The slow pace of the government’s hurricane recovery is nothing short of a crisis, and the resignation of Recovery and Development Agency CEO Paul Bayly is another major blow to the increasingly beleaguered effort.
However, it comes as no surprise.
Mr. Bayly was hired to lead an agency that would administer a series of major projects worth more than $500 million.
Instead, he has overseen less than $10 million worth of project spending since he arrived in August 2018 because two successive government administrations have spectacularly failed to secure the necessary funding for the RDA.
Meanwhile, he has been unfairly attacked by Premier Andrew Fahie, who blamed the RDA for its lack of progress in an apparent attempt to distract from the government’s own failure to secure the United Kingdom’s £300 million loan guarantee or otherwise fund the agency. Though Mr. Fahie has been the premier for nearly a year, he is still in negotiations with the UK after his government proposed a new, scaled-down recovery plan that left much to be desired.
If we were in Mr. Bayly’s shoes, we might resign too.
However, this is not to praise his record. We were disappointed that he repeatedly has declined to be interviewed by this newspaper during his time at the head of such an important agency. Because of his silence, and because of the RDA’s limited opportunity to move ahead, we find it impossible to judge his progress.
What is not in doubt, however, is how much the territory is suffering because of the government’s failure to secure recovery funding, much of which is contingent on the existence of a functioning RDA.
The urgently needed projects are glaring, and progress in many cases appears to be non-existent.
The most recent disappointment came when the RDA shelved its effort to remove more than 200 derelict vessels from the territory’s waters after several companies bid for the project, which would have been the RDA’s biggest yet.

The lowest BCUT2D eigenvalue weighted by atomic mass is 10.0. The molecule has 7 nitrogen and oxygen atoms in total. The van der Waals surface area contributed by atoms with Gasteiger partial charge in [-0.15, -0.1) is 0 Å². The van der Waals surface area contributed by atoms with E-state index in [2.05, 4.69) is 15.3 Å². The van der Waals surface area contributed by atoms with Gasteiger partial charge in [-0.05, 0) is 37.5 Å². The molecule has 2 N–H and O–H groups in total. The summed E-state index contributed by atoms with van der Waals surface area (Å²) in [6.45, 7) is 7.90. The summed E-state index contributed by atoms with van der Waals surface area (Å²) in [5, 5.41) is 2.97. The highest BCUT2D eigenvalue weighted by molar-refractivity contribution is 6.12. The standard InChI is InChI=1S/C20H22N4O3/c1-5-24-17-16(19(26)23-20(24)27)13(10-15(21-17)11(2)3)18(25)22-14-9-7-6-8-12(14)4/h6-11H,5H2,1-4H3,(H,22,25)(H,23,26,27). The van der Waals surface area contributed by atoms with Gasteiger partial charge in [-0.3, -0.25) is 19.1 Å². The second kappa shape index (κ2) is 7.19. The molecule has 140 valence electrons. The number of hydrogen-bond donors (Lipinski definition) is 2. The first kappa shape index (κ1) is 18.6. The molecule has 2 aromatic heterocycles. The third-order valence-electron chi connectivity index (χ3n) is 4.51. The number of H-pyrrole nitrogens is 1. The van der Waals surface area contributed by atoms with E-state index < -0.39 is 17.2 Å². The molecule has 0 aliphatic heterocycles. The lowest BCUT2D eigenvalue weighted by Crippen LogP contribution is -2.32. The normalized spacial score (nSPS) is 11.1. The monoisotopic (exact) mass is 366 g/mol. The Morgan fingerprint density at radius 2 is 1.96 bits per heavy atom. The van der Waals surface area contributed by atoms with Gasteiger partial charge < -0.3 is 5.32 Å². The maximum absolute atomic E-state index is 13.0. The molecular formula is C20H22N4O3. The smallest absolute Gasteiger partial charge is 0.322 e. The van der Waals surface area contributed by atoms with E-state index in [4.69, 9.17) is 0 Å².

No explanation was provided — as usual, Mr. Bayly dodged the Beacon’s interview requests — but we assume that the agency simply couldn’t afford to follow through: As of Dec. 31, the fund that powers RDA projects contained less than $5.3 million.
The derelict boat delay is a huge disappointment, but it is just the tip of the iceberg.
More than two years after Irma, high school students are still attending class in temporary facilities, with no definite plan for what will happen next. Meanwhile, urgently needed repairs have not been completed on the Ralph O’Neal Administration Complex or at police and fire stations, among others, and construction has not started on badly needed new projects like the new National Emergency Operations Centre and the West End ferry terminal.
Libraries are closed across the territory, many hurricane shelters are not ready for another storm, the Pockwood Pond incinerator is not functioning, and roads that were hastily patched before the February election are falling apart again.
If this list sounds familiar, it is because we have been repeating it for many months. Clearly, funding is needed to reinvigorate the stalled public-sector recovery.
The premier, then, should either expedite negotiations with the UK and secure the loan guarantee or he should announce an alternative means of sourcing the hundreds of millions of dollars that are so badly needed.
We continue to believe that the RDA — which was established by a law that Mr. Fahie himself voted for — is a sound mechanism for ensuring that public money is well spent.
After all, it was set up in large part to ensure that recovery funding is properly administered instead of being wasted through the usual political patronage and pork-barrel projects so often employed by the territory’s elected leaders.
To be clear, we do not relish the new debt or the additional UK involvement that will undoubtedly come with the loan guarantee. However, we see no other option at this stage.